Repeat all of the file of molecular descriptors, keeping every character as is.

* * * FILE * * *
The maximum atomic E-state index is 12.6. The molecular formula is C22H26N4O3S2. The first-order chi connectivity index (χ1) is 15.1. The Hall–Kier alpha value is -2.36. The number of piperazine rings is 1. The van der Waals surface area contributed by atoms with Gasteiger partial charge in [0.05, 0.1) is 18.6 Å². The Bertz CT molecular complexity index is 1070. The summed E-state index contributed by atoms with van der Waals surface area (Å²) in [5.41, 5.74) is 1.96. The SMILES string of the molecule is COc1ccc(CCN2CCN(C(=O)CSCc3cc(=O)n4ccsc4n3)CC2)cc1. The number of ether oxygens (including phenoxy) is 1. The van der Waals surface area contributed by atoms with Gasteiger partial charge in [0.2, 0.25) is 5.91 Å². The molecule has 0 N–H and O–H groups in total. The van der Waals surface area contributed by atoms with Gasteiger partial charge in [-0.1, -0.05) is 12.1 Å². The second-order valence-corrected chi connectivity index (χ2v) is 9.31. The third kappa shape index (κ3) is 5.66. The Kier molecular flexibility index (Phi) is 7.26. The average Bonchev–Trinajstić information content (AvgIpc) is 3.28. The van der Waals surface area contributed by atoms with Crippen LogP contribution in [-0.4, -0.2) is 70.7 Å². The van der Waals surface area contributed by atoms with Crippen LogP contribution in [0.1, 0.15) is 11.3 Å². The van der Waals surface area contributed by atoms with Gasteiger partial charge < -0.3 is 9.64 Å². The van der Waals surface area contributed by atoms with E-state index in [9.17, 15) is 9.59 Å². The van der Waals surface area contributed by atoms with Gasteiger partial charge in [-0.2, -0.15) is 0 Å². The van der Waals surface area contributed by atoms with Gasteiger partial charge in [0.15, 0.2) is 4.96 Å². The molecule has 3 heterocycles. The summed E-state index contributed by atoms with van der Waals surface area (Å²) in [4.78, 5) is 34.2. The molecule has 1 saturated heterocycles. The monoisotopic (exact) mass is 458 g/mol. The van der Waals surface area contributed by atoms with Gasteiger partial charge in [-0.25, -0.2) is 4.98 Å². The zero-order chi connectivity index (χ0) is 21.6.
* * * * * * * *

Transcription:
The maximum atomic E-state index is 12.6. The molecular formula is C22H26N4O3S2. The first-order chi connectivity index (χ1) is 15.1. The Hall–Kier alpha value is -2.36. The number of piperazine rings is 1. The van der Waals surface area contributed by atoms with Gasteiger partial charge in [0.05, 0.1) is 18.6 Å². The Bertz CT molecular complexity index is 1070. The summed E-state index contributed by atoms with van der Waals surface area (Å²) in [5.41, 5.74) is 1.96. The SMILES string of the molecule is COc1ccc(CCN2CCN(C(=O)CSCc3cc(=O)n4ccsc4n3)CC2)cc1. The number of ether oxygens (including phenoxy) is 1. The van der Waals surface area contributed by atoms with Gasteiger partial charge in [0.2, 0.25) is 5.91 Å². The molecule has 0 N–H and O–H groups in total. The van der Waals surface area contributed by atoms with Gasteiger partial charge in [-0.1, -0.05) is 12.1 Å². The second-order valence-corrected chi connectivity index (χ2v) is 9.31. The third kappa shape index (κ3) is 5.66. The Kier molecular flexibility index (Phi) is 7.26. The average Bonchev–Trinajstić information content (AvgIpc) is 3.28. The van der Waals surface area contributed by atoms with Crippen LogP contribution in [-0.4, -0.2) is 70.7 Å². The van der Waals surface area contributed by atoms with Crippen LogP contribution in [0.1, 0.15) is 11.3 Å². The van der Waals surface area contributed by atoms with Gasteiger partial charge < -0.3 is 9.64 Å². The van der Waals surface area contributed by atoms with E-state index in [9.17, 15) is 9.59 Å². The van der Waals surface area contributed by atoms with Gasteiger partial charge in [-0.2, -0.15) is 0 Å². The van der Waals surface area contributed by atoms with Gasteiger partial charge in [0.15, 0.2) is 4.96 Å². The molecule has 3 heterocycles. The summed E-state index contributed by atoms with van der Waals surface area (Å²) in [4.78, 5) is 34.2. The molecule has 1 saturated heterocycles. The monoisotopic (exact) mass is 458 g/mol. The van der Waals surface area contributed by atoms with Gasteiger partial charge in [-0.25, -0.2) is 4.98 Å². The zero-order chi connectivity index (χ0) is 21.6.